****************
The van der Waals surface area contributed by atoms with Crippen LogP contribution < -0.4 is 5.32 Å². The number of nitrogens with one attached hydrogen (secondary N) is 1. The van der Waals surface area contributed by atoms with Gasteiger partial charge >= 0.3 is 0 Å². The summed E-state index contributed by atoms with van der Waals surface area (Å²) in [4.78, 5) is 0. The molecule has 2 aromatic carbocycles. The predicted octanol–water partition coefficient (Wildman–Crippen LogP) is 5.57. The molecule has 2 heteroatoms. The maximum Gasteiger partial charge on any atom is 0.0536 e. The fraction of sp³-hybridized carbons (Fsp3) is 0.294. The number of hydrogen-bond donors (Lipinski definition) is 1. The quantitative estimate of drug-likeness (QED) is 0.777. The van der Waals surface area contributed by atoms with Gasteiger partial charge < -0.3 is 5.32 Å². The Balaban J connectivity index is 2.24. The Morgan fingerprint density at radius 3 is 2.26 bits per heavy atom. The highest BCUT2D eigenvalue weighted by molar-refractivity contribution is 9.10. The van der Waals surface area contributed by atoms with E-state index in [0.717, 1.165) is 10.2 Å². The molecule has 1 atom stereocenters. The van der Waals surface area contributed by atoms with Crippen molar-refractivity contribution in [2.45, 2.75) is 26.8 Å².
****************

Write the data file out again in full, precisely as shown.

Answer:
The van der Waals surface area contributed by atoms with Crippen LogP contribution < -0.4 is 5.32 Å². The number of nitrogens with one attached hydrogen (secondary N) is 1. The van der Waals surface area contributed by atoms with Gasteiger partial charge >= 0.3 is 0 Å². The summed E-state index contributed by atoms with van der Waals surface area (Å²) in [4.78, 5) is 0. The molecule has 2 aromatic carbocycles. The predicted octanol–water partition coefficient (Wildman–Crippen LogP) is 5.57. The molecule has 2 heteroatoms. The maximum Gasteiger partial charge on any atom is 0.0536 e. The fraction of sp³-hybridized carbons (Fsp3) is 0.294. The number of hydrogen-bond donors (Lipinski definition) is 1. The quantitative estimate of drug-likeness (QED) is 0.777. The van der Waals surface area contributed by atoms with Gasteiger partial charge < -0.3 is 5.32 Å². The Balaban J connectivity index is 2.24. The Morgan fingerprint density at radius 3 is 2.26 bits per heavy atom. The highest BCUT2D eigenvalue weighted by molar-refractivity contribution is 9.10. The van der Waals surface area contributed by atoms with E-state index in [0.717, 1.165) is 10.2 Å². The molecule has 1 atom stereocenters. The van der Waals surface area contributed by atoms with Crippen molar-refractivity contribution in [2.45, 2.75) is 26.8 Å².